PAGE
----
The Chair is currently preparing the latest edition of the renowned and comprehensive collection of ancient Christian apocrypha. These are (according to the definition by Christoph Markschies, which is presented and explained in the new edition) ancient Jewish and Christian scripts bearing the form of Biblical texts that became a part of the canon or which convey stories about the characters in texts that became a part of the canon, record the words of such figures or were written by a Biblical character. The texts themselves did not become a part of the canon, but some cases were not intended to. In some cases they were the genuine expression of the religious life of the majority church and in many cases strongly influenced theology as well as visual arts.
Edgar Hennecke (1865-1951)
This Lower Saxon country pastor who studied with Adolf von Harnack in Berlin presented an edition of the “New Testament Apocrypha” in 1904 through the Mohr-Siebeck publishing house in Tübingen. The book was intended to be an affordable and reliable work for an educated lay readership. He augmented his work not only with an annotated handbook but also worked on a significantly modified second edition. Toward the end of his life he ceded editorial responsibility (and part of his extensive library) to the just-habilitated lecturer at Göttingen, Wilhelm Schneemelcher.
Wilhelm Schneemelcher (1914-2003)
Schneemelcher, whose parents were close friends with Harnack and who studied with Harnack's successor Hans Lietzmann, changed the work substantially over four editions and added, among other things, the new Gnostic texts from Nag Hammadi while consciously maintaining fealty to the form-critical orientation. After his retirement, he handed over editorship (and again a portion of the library) to the just-habilitated lecturer at Tübingen, Christoph Markschies. During his presidency at the Humboldt-Universität zu Berlin, editorship was assumed by his colleague in Berlin, Jens Schröter.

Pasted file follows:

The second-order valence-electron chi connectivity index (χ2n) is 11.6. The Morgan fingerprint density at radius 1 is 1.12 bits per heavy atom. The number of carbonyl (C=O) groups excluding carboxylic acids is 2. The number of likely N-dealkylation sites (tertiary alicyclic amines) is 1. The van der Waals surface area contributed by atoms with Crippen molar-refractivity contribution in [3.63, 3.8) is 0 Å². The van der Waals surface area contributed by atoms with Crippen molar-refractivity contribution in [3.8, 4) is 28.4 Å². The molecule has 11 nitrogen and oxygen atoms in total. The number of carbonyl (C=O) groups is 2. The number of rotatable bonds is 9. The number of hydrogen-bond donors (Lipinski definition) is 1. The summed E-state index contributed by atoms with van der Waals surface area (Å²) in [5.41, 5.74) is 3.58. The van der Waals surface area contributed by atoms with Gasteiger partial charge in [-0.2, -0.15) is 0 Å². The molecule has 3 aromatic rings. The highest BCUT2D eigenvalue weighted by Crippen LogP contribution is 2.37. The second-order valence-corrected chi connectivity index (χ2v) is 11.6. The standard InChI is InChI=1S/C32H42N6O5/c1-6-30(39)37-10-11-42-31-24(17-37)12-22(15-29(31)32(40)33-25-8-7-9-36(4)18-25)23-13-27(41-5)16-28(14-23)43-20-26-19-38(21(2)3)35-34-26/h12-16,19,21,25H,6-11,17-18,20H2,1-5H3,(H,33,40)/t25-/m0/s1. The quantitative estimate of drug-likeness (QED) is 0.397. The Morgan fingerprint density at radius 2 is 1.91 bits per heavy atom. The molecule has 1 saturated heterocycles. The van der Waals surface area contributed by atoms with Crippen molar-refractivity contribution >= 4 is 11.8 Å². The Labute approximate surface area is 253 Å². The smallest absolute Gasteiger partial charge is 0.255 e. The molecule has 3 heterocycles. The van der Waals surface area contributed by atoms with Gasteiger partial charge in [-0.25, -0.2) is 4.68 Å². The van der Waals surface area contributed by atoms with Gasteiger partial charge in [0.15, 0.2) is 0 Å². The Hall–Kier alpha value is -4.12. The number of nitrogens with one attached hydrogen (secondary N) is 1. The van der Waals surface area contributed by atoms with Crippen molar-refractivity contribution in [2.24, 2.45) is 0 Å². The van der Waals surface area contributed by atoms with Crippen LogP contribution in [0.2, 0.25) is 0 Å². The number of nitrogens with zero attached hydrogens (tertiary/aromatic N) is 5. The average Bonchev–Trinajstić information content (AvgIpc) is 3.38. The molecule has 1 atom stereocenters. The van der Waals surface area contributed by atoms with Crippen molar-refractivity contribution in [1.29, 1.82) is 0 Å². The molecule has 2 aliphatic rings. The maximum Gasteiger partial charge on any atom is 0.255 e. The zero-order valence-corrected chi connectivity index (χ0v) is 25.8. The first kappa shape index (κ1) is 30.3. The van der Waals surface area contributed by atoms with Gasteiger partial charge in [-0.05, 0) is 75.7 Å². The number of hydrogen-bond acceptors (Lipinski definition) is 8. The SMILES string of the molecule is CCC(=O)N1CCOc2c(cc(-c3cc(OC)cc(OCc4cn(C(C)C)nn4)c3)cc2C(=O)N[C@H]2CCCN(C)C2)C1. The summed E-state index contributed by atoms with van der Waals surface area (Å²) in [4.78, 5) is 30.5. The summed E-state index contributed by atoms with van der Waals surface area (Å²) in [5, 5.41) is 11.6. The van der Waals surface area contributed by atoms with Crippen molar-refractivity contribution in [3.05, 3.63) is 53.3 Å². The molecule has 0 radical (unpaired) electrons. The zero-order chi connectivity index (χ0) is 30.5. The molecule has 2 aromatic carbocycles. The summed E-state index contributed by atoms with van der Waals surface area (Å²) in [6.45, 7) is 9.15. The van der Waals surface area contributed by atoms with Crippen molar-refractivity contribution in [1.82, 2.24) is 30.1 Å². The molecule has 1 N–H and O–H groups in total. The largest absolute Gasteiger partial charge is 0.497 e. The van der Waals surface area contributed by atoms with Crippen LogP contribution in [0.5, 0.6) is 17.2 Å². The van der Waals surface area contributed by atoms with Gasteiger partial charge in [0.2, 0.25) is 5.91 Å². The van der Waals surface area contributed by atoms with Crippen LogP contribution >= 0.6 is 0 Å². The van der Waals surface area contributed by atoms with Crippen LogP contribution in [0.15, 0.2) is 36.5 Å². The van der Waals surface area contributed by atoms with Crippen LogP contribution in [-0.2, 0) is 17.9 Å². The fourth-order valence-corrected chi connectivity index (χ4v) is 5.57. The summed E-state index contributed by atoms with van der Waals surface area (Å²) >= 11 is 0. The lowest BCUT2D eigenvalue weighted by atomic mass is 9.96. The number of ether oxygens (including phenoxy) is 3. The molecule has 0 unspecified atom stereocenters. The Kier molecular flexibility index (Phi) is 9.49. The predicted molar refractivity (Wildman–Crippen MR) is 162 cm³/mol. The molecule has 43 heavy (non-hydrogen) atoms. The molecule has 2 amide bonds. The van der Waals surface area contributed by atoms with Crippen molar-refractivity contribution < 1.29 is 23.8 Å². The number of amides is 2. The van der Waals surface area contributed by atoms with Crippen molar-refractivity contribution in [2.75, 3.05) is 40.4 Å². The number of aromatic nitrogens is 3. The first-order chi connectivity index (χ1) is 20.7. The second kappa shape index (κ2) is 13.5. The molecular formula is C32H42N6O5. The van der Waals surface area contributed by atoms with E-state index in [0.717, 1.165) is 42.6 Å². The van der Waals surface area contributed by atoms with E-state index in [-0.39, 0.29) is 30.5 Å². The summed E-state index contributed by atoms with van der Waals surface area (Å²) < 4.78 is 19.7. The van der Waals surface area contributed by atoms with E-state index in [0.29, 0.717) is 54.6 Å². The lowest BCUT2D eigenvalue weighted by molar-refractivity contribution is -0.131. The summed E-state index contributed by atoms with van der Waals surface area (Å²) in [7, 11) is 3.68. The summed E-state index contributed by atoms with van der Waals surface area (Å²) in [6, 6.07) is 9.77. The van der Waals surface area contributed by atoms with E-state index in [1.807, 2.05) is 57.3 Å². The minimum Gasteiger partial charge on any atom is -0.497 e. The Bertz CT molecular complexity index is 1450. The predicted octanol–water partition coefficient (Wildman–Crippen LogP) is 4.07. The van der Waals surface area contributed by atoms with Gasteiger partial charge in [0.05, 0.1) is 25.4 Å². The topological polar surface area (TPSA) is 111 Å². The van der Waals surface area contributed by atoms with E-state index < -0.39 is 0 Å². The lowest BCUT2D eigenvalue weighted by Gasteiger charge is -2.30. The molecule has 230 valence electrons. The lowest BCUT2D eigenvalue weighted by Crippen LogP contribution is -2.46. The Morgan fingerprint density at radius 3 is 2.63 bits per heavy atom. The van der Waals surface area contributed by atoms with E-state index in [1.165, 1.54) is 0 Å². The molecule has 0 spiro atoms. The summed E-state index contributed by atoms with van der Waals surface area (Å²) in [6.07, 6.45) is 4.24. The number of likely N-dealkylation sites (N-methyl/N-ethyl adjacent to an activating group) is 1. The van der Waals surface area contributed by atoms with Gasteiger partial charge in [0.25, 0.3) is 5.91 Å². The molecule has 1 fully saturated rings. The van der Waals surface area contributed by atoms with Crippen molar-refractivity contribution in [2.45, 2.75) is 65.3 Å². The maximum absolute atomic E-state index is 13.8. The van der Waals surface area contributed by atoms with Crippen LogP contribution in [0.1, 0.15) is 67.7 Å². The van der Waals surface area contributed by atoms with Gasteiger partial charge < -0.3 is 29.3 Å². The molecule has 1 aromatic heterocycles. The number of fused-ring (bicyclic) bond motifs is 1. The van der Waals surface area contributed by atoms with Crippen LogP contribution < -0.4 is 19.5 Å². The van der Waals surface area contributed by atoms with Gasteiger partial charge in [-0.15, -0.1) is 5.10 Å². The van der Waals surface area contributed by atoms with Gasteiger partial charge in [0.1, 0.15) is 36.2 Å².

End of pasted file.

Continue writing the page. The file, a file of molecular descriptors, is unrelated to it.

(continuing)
Christoph Markschies and Jens Schröter
In 2012 the first two books of the first volume ("Evangelien und Verwandtes") were issued as part of the seventh edition of the work, with a modified title ("Antike Christliche Apokryphen") and substantially updated and augmented contents after a long preparation period. The traditional form-critical orientation was maintained at Schneemelcher's behest. The work contains a variety of texts translated into German for the first time; the work is published, as it has been for over 100 years, by Verlag Mohr-Siebeck.
In the coming years the third volume ("Apokalypsen und Verwandtes"), and then the second ("Apostelakten, Biographien und Verwandtes") will be published. A parallel English edition is being planned.
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